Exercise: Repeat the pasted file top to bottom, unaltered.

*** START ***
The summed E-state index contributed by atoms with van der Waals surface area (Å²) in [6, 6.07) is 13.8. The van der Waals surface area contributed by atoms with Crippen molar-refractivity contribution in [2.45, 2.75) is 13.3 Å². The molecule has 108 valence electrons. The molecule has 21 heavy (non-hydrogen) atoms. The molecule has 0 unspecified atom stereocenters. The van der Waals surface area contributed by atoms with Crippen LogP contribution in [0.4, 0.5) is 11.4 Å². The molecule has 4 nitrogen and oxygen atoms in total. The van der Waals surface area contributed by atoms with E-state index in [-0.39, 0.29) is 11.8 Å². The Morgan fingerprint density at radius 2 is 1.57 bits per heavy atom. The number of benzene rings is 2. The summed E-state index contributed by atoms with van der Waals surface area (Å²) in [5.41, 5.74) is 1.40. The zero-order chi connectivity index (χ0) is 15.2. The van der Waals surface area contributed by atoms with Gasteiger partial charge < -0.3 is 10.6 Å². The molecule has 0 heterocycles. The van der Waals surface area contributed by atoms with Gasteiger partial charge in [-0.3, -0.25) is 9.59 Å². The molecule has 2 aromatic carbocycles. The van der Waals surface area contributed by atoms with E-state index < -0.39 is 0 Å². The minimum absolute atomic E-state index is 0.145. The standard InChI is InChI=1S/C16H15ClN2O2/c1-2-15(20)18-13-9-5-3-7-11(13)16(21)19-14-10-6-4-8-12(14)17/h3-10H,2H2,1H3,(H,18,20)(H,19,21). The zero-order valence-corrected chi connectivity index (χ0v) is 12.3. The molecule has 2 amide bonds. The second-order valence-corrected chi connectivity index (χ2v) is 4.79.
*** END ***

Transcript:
The summed E-state index contributed by atoms with van der Waals surface area (Å²) in [6, 6.07) is 13.8. The van der Waals surface area contributed by atoms with Crippen molar-refractivity contribution in [2.45, 2.75) is 13.3 Å². The molecule has 108 valence electrons. The molecule has 21 heavy (non-hydrogen) atoms. The molecule has 0 unspecified atom stereocenters. The van der Waals surface area contributed by atoms with Crippen LogP contribution in [0.4, 0.5) is 11.4 Å². The molecule has 4 nitrogen and oxygen atoms in total. The van der Waals surface area contributed by atoms with E-state index in [-0.39, 0.29) is 11.8 Å². The Morgan fingerprint density at radius 2 is 1.57 bits per heavy atom. The number of benzene rings is 2. The summed E-state index contributed by atoms with van der Waals surface area (Å²) in [5.41, 5.74) is 1.40. The zero-order chi connectivity index (χ0) is 15.2. The van der Waals surface area contributed by atoms with Gasteiger partial charge < -0.3 is 10.6 Å². The molecule has 0 heterocycles. The van der Waals surface area contributed by atoms with Gasteiger partial charge in [-0.3, -0.25) is 9.59 Å². The molecule has 2 aromatic carbocycles. The van der Waals surface area contributed by atoms with E-state index < -0.39 is 0 Å². The minimum absolute atomic E-state index is 0.145. The standard InChI is InChI=1S/C16H15ClN2O2/c1-2-15(20)18-13-9-5-3-7-11(13)16(21)19-14-10-6-4-8-12(14)17/h3-10H,2H2,1H3,(H,18,20)(H,19,21). The zero-order valence-corrected chi connectivity index (χ0v) is 12.3. The molecule has 2 amide bonds. The second-order valence-corrected chi connectivity index (χ2v) is 4.79.